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Old March 21, 2008   #1
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Default Effective germination of tomatoes, peppers and eggplant - critical parameters

I may have posted something like this in the past, but I hope people find it helpful. Everyone does this slightly or drastically differently, but my method seems to work reproducibly well for me each year, and it is just something I wanted to share so people can compare against it. If you find it helpful, great.

Once again this year I am getting great germination, healthy seedlings and no damping off at all - and probably have 6000 or so babies growing. I am going to try to point out what I think are the specific success factors.

1. The germination mix - I use fresh soilless mix - my brand of choice is Sungrow's MetroMix 360.

2. Fill the pots with dry mix (must have holes in the bottom!), then water with warm water until water starts coming through the bottom holes just a bit.

3. Sprinkle on the seeds - I plant densely, but you can read about that in the dense planting thread.

4. Sprinkle dry soilless mix over the seeds only until the seeds are no longer visible - very, very thin covering!

5. Mist lightly with a spray bottle to moisten the surface - if a few seeds show, add another pinch of mix.

6. Cover the flat with Saran wrap - doesn't have to be tightly sealed all around.

7. Place in front of a south facing window on a heat mat.

After 3-4 days, the seeds should be popping up. I don't remove the saran wrap until most of the seeds are up - just drape it loosely over the tray, the seedlings easily push it up.

As the seeds germinate, I spray with water to push off the clinging mix - this also moistens any stuck seed coats.

Once most of the seedlings are up, the flats go into my cool garage under fluorescent lights - the top of the seedlings about 1-2 inches from the bulbs.

At this point, I water from the top to ensure that the fluffy mix does not dry out.

Once we get a few mild sunny days, I ease the flats into the sun - 1 hour the first day, 2 the second - within a week they spend as much time as possible outside.

Doing this, I get great germination and no loss to damping off at all.

To me the most critical factors are the medium (light, fluffy), the very shallow planting, the south exposure and bottom heat, and the loose covering to keep the seeds and seedlings hydrated.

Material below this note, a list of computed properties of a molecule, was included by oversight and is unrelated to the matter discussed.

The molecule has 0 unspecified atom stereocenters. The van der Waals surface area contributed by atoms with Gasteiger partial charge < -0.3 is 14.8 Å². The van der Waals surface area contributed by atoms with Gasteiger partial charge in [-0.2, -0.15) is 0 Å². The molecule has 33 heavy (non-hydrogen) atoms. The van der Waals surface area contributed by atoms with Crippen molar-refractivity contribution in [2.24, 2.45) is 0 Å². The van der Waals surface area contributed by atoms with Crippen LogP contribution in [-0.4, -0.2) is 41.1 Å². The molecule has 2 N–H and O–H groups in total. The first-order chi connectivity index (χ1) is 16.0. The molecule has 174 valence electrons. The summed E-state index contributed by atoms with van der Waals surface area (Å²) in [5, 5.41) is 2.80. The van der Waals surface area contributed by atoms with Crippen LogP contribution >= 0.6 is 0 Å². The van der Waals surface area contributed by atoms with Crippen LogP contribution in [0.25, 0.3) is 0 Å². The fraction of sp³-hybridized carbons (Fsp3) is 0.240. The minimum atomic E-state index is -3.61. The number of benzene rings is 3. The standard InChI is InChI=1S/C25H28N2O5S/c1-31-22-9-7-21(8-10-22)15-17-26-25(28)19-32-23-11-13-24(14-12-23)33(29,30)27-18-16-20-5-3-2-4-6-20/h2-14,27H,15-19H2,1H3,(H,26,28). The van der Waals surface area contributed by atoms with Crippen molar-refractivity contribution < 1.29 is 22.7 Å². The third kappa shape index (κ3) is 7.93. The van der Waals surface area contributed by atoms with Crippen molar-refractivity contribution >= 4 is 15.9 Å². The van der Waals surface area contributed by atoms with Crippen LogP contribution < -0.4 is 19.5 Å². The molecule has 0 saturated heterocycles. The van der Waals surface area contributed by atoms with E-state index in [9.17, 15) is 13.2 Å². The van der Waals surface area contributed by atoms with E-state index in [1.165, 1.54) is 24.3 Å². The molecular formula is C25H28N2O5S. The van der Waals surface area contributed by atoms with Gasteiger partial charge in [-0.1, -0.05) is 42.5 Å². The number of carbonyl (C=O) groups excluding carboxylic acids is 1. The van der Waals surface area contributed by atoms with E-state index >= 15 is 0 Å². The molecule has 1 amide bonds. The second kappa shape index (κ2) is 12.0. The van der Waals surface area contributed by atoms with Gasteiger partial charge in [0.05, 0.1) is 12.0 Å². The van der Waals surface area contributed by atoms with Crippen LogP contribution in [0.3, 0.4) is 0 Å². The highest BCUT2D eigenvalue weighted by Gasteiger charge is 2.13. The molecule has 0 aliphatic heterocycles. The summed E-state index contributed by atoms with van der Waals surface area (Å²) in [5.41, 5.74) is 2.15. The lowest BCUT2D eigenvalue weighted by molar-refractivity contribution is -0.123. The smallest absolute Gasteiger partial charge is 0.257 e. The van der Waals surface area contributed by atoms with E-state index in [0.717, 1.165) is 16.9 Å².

Use this in good seedling health and success!!!
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Old March 21, 2008   #2
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Thanks Craig, Very nice tutorial indeed. 6000 plants. That would take a few minutes per day.
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Old November 23, 2008   #3
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Thanks, Craig! I cannot wait to start my seeds. I think mine will be under 100 though .
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Sustainable Gardening One Planter at a Time
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Old December 2, 2008   #4
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Thanks for your starting instructions - always like to hear different methods and compare.
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Old December 16, 2008   #5
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Craig How thick is the layer of germination mix or is that not a factor? karpes
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Old January 13, 2009   #6
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How cool is your garage? Does the cool temperature help keep the seedlings from becoming leggy?

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Old January 18, 2009   #7
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Very useful post but for the benefit of us who can't buy US products could you give us some idea of the composition of MetroMix360, please
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Old January 21, 2009   #8
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[MetroMix 360]

I might be able to answer that. I have a bag of